Samadhi is not something that is unique to the Buddhist path. If you look at any contemplative tradition in any religion, you will see the same encouragement to learn how to sustain a wholeheartedness, intention, and attention. You will see the encouragement to gather, calm, and listen inwardly. 

We can pretty much accurately assume that the practice of samadhi was the primary practice in India at the time that the Buddha ventured on his own path of awakening. He sought out the most proficient and well-known practitioners of his time, practiced with them, and developed deep states of samadhi and absorption. But he also found he was disappointed. He found that these deep states of absorption, of gatheredness, were states that had beginnings and endings. But as delightful, blissful, and collected as these states were, he remained somewhat dissatisfied with them. He remained somewhat disappointed in discovering that they actually didn’t deliver the lasting happiness, peace, and freedom that he sought. 

This was the beginning of the Buddha introducing something quite new and unique into this pathway, because he spoke about using the power of samadhi—the power of stillness and connectedness—in turning toward the development of understanding and liberation in insight.

He spoke about turning that collective mind toward experientially seeing deeply the arising and passing of all things, the changing nature of all things. He turned to samadhi to really investigate what dissatisfaction is, what unsatisfactoriness is, how it arises, and what triggers this background noise and discontent. And he used the power of samadhi to really investigate the whole domain of, “Who am I? What do I mean by self? How is self formed? Is it real? Is it true? Or is it something that is a process that’s constantly changing?”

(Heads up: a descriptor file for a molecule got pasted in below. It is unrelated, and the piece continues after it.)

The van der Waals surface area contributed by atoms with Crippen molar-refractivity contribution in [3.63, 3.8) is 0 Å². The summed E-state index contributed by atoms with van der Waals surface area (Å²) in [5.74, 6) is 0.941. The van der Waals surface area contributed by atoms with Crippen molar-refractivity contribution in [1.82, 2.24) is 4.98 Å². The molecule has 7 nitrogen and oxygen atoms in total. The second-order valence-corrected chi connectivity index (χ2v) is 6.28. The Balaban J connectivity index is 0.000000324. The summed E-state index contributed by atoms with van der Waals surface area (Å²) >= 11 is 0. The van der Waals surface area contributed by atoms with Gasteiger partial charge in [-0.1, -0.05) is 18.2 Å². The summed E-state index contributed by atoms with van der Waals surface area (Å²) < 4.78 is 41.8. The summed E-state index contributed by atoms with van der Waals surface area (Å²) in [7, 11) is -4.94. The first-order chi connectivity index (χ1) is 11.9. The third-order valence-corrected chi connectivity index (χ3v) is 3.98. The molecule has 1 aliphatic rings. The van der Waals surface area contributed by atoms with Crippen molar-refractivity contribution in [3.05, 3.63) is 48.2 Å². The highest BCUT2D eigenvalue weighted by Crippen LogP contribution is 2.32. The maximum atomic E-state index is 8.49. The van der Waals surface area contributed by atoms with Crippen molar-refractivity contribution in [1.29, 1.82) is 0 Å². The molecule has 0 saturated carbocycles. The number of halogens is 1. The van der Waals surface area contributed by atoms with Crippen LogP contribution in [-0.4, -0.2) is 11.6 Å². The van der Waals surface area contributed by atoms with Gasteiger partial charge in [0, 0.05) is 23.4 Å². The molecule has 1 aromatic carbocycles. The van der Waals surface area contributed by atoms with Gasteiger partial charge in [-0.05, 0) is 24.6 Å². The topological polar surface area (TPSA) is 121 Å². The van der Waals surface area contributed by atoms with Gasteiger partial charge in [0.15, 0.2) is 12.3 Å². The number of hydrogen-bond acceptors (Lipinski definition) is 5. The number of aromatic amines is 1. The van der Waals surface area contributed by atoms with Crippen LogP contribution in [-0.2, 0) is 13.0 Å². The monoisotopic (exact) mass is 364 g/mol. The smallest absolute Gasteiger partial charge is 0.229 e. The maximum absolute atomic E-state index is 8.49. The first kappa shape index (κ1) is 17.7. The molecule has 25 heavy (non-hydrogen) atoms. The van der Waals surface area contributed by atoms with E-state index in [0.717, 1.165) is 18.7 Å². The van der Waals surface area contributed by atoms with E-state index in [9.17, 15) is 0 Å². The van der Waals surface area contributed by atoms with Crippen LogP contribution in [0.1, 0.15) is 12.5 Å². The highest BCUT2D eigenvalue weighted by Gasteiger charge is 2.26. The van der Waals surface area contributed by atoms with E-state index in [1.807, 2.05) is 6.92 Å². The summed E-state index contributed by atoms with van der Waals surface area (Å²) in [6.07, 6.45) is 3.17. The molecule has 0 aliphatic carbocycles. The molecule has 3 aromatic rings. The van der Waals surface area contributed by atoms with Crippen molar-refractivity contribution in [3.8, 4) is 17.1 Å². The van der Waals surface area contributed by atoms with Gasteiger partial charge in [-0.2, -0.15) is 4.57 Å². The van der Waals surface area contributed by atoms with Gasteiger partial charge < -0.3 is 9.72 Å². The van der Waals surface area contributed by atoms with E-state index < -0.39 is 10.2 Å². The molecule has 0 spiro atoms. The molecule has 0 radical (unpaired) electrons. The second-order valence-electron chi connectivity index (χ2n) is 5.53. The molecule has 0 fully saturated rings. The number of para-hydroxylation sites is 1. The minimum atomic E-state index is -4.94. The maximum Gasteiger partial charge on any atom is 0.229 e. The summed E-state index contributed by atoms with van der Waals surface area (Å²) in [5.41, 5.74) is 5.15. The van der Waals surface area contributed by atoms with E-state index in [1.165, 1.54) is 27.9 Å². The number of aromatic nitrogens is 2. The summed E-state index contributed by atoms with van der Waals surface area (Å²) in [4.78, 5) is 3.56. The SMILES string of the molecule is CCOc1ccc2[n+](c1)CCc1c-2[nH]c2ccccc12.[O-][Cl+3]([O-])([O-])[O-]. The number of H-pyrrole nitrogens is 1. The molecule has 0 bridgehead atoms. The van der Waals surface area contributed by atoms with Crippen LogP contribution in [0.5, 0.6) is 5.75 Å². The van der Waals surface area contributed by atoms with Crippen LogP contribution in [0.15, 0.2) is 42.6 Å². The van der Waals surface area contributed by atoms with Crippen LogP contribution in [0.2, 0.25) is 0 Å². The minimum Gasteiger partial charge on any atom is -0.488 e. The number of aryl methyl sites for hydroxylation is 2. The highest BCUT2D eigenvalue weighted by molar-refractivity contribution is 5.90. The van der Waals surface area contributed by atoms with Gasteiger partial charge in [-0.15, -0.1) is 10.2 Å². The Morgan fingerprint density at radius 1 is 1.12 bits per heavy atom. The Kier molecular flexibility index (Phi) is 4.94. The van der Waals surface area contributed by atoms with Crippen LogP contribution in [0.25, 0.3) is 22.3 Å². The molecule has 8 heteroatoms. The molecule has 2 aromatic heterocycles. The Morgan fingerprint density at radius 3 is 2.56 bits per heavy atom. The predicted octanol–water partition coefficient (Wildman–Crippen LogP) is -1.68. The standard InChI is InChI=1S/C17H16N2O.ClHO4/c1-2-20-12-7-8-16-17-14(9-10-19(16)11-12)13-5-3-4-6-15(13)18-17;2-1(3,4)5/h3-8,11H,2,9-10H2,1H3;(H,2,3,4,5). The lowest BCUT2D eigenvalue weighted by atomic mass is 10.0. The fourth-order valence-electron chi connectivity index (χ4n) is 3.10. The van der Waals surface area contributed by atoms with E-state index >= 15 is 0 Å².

So developing samadhi and turning it in this way to investigate, to understand, is where the Buddha forged new pathways that developed an understanding, a level of insight, that truly liberated the heart from grief, confusion, and ill will, and was directed toward an unshakable liberation of the heart.

Excerpted from Christina Feldman’s Tricycle Meditation Month Video, “What Is Samadhi?”. Watch the full video here.

Thank you for subscribing to Tricycle! As a nonprofit, to keep Buddhist teachings and practices widely available.

This article is only for Subscribers!

Subscribe now to read this article and get immediate access to everything else.

Subscribe Now

Already a subscriber? .